CAIRO, Egypt — The desks are all now in place, the air-conditioning finally works and the gym equipment has even arrived.
The American University in Cairo (AUC) is at last fully operational, having realized a 15-year-old aim of moving its campus from an 8-acre plot in the heart of traffic-clogged downtown Cairo to a 260-acre site on a desert plain outside the city.
Go back to last fall — the beginning of the academic calendar — and the picture could not have been more different, with administrators, teachers and students alike struggling in their academic pursuits in less-than-ideal conditions.
With contractors significantly behind schedule, dorms were still under construction — the university put students up in hotels around Cairo. The Student Life offices had yet to open — they were given cramped office space in the corner of campus. And the promised world-class athletic facilities were just that — promised.
Undeterred, the institution forged ahead. Egyptians, after all, have thrived for millennia in one of the earth's most hostile environments, and this had been an ambitious project to begin with.
“It was a very complex project,” said Ashraf Salloum, director of the Office of Campus Planning. “No one had ever built a campus — all facilities — at once.”
AUC has long been viewed, along with its Beirut counterpart AUB, as the region’s premier university. But as universities around the world continued to expand and modernize, AUC found itself hemmed in by overcrowding in the downtown area of Africa's most populous city.
The university bought land to the east of Cairo in 1997. At the time, it was surrounded by the scrubby Saharan plains, but the land had already been marked as the site for a new satellite city, aimed at relieving Cairo of some of its congestion.
By 1999, 52 architecture firms had submitted bids to design the new campus. The list was quickly whittled to five firms, one of which was Egyptian. These five, university officials determined, would collaborate to build the project.
“We insisted on local architects in order to incorporate old Cairo to show the progress of time,” Salloum said. “We needed someone who understood the vocabulary of the architecture through the years. We wanted to take this vocabulary, translate it through our vision and use it to create a world-class learning institution.”
A decade later, AUC’s 5,500 students made the commute — which from some parts of Cairo topped an hour and a half — for the first day of classes.
The campus today is a tribute to Egypt’s vast historical legacy and to the university’s academic ambitions. The campus’ main thoroughfare is an open promenade, the academic buildings looming on either side.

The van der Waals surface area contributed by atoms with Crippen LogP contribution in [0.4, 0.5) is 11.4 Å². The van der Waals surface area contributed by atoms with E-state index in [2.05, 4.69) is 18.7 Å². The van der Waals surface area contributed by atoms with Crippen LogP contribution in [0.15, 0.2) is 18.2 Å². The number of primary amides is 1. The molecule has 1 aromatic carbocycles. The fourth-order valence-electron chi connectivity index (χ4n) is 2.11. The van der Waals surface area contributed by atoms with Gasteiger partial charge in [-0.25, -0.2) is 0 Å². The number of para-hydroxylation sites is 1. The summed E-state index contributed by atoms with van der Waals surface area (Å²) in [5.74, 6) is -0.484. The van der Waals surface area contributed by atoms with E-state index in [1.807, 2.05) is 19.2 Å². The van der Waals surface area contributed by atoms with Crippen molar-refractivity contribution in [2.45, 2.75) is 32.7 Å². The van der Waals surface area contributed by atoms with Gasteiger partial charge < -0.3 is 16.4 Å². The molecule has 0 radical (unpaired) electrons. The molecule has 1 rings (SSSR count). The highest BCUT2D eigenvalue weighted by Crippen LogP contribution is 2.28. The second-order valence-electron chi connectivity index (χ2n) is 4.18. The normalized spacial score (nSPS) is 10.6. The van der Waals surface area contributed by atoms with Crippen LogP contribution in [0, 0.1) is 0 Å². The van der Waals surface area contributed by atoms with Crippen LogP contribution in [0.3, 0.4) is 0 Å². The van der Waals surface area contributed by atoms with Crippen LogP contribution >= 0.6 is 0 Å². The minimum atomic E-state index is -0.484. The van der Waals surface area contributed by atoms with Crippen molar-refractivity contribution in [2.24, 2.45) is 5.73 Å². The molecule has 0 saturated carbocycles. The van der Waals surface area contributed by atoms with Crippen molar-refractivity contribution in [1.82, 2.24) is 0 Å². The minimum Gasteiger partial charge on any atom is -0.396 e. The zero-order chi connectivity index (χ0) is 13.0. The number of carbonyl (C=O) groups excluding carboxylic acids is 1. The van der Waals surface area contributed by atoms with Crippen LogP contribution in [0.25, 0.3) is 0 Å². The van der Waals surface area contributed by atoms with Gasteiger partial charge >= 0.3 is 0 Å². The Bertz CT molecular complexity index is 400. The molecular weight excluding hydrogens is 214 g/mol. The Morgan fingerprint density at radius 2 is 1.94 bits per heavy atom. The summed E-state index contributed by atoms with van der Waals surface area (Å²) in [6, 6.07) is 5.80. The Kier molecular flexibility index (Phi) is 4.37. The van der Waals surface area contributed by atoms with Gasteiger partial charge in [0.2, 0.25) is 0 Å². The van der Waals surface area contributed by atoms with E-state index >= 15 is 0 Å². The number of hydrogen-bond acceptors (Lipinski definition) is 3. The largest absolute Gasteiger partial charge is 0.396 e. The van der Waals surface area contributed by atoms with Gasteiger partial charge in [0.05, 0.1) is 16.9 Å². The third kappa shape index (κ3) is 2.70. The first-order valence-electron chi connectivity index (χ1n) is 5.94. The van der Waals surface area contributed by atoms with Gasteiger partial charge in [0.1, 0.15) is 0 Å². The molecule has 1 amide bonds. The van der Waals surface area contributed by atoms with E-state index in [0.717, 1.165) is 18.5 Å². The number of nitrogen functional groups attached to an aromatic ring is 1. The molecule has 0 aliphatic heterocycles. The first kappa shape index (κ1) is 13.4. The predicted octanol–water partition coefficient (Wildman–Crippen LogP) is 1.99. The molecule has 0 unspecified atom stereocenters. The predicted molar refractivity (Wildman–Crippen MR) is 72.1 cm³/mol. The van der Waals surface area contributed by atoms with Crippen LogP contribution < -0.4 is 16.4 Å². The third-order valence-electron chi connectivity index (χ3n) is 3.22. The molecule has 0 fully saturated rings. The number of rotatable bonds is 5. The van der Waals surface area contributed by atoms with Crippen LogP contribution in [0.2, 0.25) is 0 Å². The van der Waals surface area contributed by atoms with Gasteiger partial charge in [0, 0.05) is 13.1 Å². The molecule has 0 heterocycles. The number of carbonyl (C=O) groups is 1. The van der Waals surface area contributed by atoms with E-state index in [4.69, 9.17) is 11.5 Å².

Broad arches recall Cairo’s old city; black-and-white designs on the buildings represent a throwback to Mamluk architecture; the sandstone used in much of the construction was brought from Upper Egypt — a subtle nod to Egypt’s poorest region.
And construction of a satellite city around the campus, dubbed "New Cairo," is well under way.
With the creation of a new physical environment, at no small cost — the final bill is likely to hit $450 million, $100 million of which is coming from USAID — administrators are looking to boost the school’s academic reputation from that of a regional powerhouse to that of a world-renowned academic center.
“The new campus has given us the capacity to shake us out of our routine,” Provost Lisa Anderson said. “You sit in Tahrir Square [site of the old campus], you can’t see the horizon. You sit out here, you can see everything.” Behind her, miles of desert stretch out from the office window.
What really lights Anderson up is the topic of promoting greater interaction between AUC and Cairo. She has moved class schedules so that students will no longer have classes on Tuesdays, allowing them to spend one day a week doing fieldwork.
“We’re going to be thoughtful and self-conscious about what the American University in Cairo means,” she said.
The university is also hoping to improve campus life for students. “We’re still feeling our way and learning to spread our wings,” said Kim Jackson, a student representative.
Part of the effort was better integration of Arab and American students, many of the latter being enrolled in study abroad programs, and more participation in sports and athletics. The recently opened athletic facility features tennis and squash courts, an Olympic-size pool, a track and countless playing fields — all of which were absent from the old urban campus.
“We’re third on the pecking order. A lot of our athletes are contracted out,” said Director of Athletics Chuck Gordon, explaining how many AUC athletes compete primarily for professional or club teams.
With construction coming to an end, and last year’s controversies falling into the rearview mirror, the university’s prospects look bright.
But troubles persist: The university is in the midst of a $20 million dispute over construction projects delivered late or below standard. University officials hope the matter can be settled outside of court, though they acknowledge that international arbitration may be needed.
Despite such bumps in the road, the university is pressing ahead with several new programs, including a Masters degree in education by 2010, and the establishment of a business school and a school of public affairs.
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